Fluoridation – fluoride is a naturally occurring element that enhances a tooth’s ability to retain hardening minerals such as calcium. US federal regulations began requiring communities to add fluoride to their water supplies, when naturally occurring levels of fluoride fall below 0.7 parts per million (ppm), in 1945 as a means of reducing DENTAL CARIES (cavities). Fluoride offers the greatest protection when it is in the bloodstream as the TEETH are forming, so it becomes part of the enamel. Even after the teeth have fully developed, fluoride continues to interact with the enamel through its presence in the saliva. Dentists also may apply topical fluoride to the surfaces of the teeth for added protection.
The American Dental Association and numerous other health organizations advocate fluoridation, though some groups question the safety of the practice. In the decades since fluoridation became public policy, numerous claims about adverse health effects have surfaced. Investigations of those concerns have failed to produce conclusive evidence to validate them, when fluoride levels are within the established therapeutic ranges. Excessive fluoride consumption can cause dental fluoridosis, in which dark stains appear on the teeth. Though harmless, the tooth stains are permanent. Children should use fluoridated toothpaste in small amounts and with close parental supervision.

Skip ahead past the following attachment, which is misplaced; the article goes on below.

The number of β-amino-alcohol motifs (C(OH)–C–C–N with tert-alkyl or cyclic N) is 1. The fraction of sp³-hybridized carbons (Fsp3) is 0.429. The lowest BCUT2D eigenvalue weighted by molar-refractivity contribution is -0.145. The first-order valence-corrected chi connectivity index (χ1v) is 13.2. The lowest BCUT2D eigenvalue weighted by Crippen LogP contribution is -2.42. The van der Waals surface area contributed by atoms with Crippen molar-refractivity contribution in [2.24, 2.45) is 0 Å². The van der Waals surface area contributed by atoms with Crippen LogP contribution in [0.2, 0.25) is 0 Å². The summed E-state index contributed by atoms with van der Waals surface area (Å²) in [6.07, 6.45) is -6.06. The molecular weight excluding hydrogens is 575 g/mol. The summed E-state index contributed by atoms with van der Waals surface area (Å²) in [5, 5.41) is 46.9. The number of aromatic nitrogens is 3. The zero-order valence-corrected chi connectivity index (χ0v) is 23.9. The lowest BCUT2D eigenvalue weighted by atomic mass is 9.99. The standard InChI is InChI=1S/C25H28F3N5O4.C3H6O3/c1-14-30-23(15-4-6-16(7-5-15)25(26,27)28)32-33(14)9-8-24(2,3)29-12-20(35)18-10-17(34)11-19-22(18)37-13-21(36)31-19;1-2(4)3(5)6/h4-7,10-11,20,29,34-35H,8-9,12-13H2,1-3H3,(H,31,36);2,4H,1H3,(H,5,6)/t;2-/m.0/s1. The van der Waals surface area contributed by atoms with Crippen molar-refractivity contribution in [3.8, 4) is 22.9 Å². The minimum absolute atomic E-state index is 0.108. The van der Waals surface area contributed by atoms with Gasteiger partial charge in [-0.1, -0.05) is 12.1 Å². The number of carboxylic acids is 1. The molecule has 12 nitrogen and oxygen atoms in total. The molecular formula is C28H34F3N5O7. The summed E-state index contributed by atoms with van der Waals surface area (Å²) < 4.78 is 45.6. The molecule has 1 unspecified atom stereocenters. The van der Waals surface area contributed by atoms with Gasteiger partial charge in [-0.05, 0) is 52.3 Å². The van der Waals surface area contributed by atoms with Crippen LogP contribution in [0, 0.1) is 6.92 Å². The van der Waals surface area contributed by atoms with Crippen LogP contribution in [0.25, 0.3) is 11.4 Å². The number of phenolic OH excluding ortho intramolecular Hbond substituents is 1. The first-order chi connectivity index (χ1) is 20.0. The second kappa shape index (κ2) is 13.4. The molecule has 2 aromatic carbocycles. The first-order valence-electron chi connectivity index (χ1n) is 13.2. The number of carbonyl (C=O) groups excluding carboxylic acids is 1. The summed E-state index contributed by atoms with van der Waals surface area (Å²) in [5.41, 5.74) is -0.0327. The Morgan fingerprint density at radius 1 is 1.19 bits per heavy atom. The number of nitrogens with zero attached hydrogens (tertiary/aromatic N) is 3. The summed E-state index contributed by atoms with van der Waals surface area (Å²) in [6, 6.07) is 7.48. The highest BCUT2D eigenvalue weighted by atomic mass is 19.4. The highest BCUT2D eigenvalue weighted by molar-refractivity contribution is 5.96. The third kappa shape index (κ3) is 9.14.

See also ORAL HYGIENE.